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No Taxes, No Female Presidents, and No Physical Attraction: The Ten Strangest Things About Objectivism

“The reason I got involved in public service, by and large, if I had to credit one thinker, one person, it would be Ayn Rand,” Paul Ryan said in 2009. “And the fight we are in here, make no mistake about it, is a fight of individualism versus collectivism.” In time for Team Romney’s vetting process, the freshly-minted V.P. nominee has since walked back his devotion to Rand and her philosophy, telling National Review that an admiration for the mid-century Soviet émigré does not “suggest that a person is therefore an Objectivist.”

Wherever Ryan currently stands on Objectivism, which Rand invented, it’s worth reviewing the basics of the world’s greediest philosophy.

1. Greed good; altruism evil

Objectivists believe rationality is the highest form of morality. Because it’s rational to be self-interested, selfishness is thus a mark of high ethics. Q.E.D. Put another way, Objectivism is a self-fulfilling rationale for life’s injustices: Winners deserve to be winners because they are winners.

2. The rich are being exploited by the poor

In her 1957 novel “Atlas Shrugged,” Rand’s hero John Galt grows tired of the leeching workers that live off the business acumen of others, so he leads an upper-class strike that leaves industry decimated. Rand’s point is that without economic supermen, the country would collapse. She of course ignores the fact that the same outcome would result if every working stiff in the country up and quit too.  

3. No public schools

Asked if she believed in a right to education, Rand replied that the Founders enumerated a “right to the pursuit of happiness—not of the right to happiness.”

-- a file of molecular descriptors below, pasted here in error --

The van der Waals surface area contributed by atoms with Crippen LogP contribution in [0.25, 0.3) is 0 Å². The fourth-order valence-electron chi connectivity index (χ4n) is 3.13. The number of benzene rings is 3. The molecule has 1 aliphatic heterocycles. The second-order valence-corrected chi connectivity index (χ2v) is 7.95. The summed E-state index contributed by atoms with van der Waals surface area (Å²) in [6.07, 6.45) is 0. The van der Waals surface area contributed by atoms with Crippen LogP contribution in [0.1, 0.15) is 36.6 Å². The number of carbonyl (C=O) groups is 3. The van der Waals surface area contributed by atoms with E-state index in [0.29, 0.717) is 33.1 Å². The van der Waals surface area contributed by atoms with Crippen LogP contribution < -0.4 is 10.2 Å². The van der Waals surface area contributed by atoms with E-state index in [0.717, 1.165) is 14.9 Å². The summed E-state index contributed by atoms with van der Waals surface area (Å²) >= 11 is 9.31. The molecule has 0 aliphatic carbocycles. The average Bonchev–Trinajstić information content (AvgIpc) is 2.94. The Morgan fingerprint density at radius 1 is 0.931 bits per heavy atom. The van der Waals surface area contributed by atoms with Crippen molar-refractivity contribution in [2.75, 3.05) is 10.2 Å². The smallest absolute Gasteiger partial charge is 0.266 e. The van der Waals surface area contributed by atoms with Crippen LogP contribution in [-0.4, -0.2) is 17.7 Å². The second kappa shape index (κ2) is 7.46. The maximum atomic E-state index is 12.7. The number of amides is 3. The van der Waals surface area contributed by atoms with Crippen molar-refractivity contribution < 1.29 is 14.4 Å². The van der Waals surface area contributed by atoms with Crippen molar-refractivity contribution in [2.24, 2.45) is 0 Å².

4. No social services

Rand compared Medicare, which she reportedly received, to “a ‘hoodlum’ who robs and kills to acquire a yacht and champagne.”

5. No such thing as “society”

This is an old conservative trope, and Rand may be even less sincere in saying it than Maggie Thatcher was. Though she claimed to reject the idea of the state, Rand was enamored with groups of like-minded people bound by common principles and powerful leaders. Galt, in Atlas Shrugged, leads his capitalist All-Stars to form their own exalted community, away from the stench of the rabble. And Rand herself became a cult leader (Alan Greenspan was among her regular devotees) who routinely excommunicated members when they violated her rules.

6. Negative rights only

The sole purpose of an Objectivist state is to prevent individuals from impinging on each other’s freedom. In other words, Objectivists accept the need for police, courts, a standing army, and nothing else.

7. No taxes

How to pay for those cops, though? Duh, voluntary taxation. Rand’s proposal is cute, but it contradicts her own reason-worship. As the Economist argues ,“A rationally self-interested individual will not voluntarily pay for public goods if she believes others will pay and she can get a free ride.”

8. Non-physical sexual mores

Following their fetishization of rationality, Objectivists believe that sexual attraction should be based on mental acuity and emotional strength, rather than physical attractiveness. Not an inconvenient doctrine, as Jon Chait has pointed out, for some one with “unusual” looks and “abysmal personal hygiene.”

9. Atheism

Objectivists reject religion because it isn’t “rational,” and because many faiths preach compassion for the needy. (Ryan, a Catholic, rejects this aspect of Objectivism.)

10. Male chauvinism

While Objectivism makes no distinction between the rights of men and women, Rand was a self-professed “male chauvinist” who believed women should engage in male hero-worship. For this reason, she rejected the idea of a female president.